In the dead of winter, when too many indoor days string together and our creativity begins to wane, homeschooling can feel a bit daunting. It can feel so much easier to have the kids join our neighbors on the yellow school bus rather than muster the energy and drive to spend another day inside or wade through snow drifts to another homeschool activity. That's when I think of the truth in Cevin Soling's quote from the recent, Alternatives to Compulsory Education Conference: "We are incarcerating children for our own convenience." (The videos from the conference are now available on the conference website and are definitely worth watching.)
But then spring comes. The days flip from inside to outside and I feel grateful that my children have the freedom to explore empty beaches on bright, warm May mornings; to spend most of their days in the sunshine exploring their world, discovering on their own terms, revealing their true passions without coercion or predetermined agendas; to enjoy their wide open time with other children who learn and explore in similar ways, guided by their powerful curiosity instincts.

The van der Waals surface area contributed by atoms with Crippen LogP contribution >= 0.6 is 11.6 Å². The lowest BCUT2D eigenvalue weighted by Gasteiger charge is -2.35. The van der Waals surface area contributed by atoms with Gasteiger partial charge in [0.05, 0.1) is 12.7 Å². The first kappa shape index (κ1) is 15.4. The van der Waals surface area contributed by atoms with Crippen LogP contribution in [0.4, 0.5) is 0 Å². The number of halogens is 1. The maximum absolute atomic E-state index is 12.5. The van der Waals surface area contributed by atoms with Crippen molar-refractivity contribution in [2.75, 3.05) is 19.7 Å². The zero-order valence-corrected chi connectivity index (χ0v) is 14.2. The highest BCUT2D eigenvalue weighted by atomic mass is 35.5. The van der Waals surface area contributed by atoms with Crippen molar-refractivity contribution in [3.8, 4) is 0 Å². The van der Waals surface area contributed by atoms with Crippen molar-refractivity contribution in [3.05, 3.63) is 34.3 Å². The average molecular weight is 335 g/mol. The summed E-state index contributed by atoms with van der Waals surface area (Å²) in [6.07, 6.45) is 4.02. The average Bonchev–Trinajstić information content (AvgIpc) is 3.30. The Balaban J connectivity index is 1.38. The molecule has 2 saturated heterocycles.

This is freedom to learn. It's not always easy, it's not always simple and straightforward--especially in the middle of a New England winter--but it always feels right. It always feels right that children should be granted freedom over coercion, autonomy over control. It feels right that under these conditions of freedom and autonomy children--indeed all of us--learn best. It feels right that we grown-ups should sacrifice some of our own freedom and autonomy for the benefit of our children, and not the other way around.
Homeschooling is not always convenient. Sometimes it's downright tough. Just like parenting. But the good days always outweigh the bad, and I always choose education freedom over coercive schooling for my children. Always. But especially in May.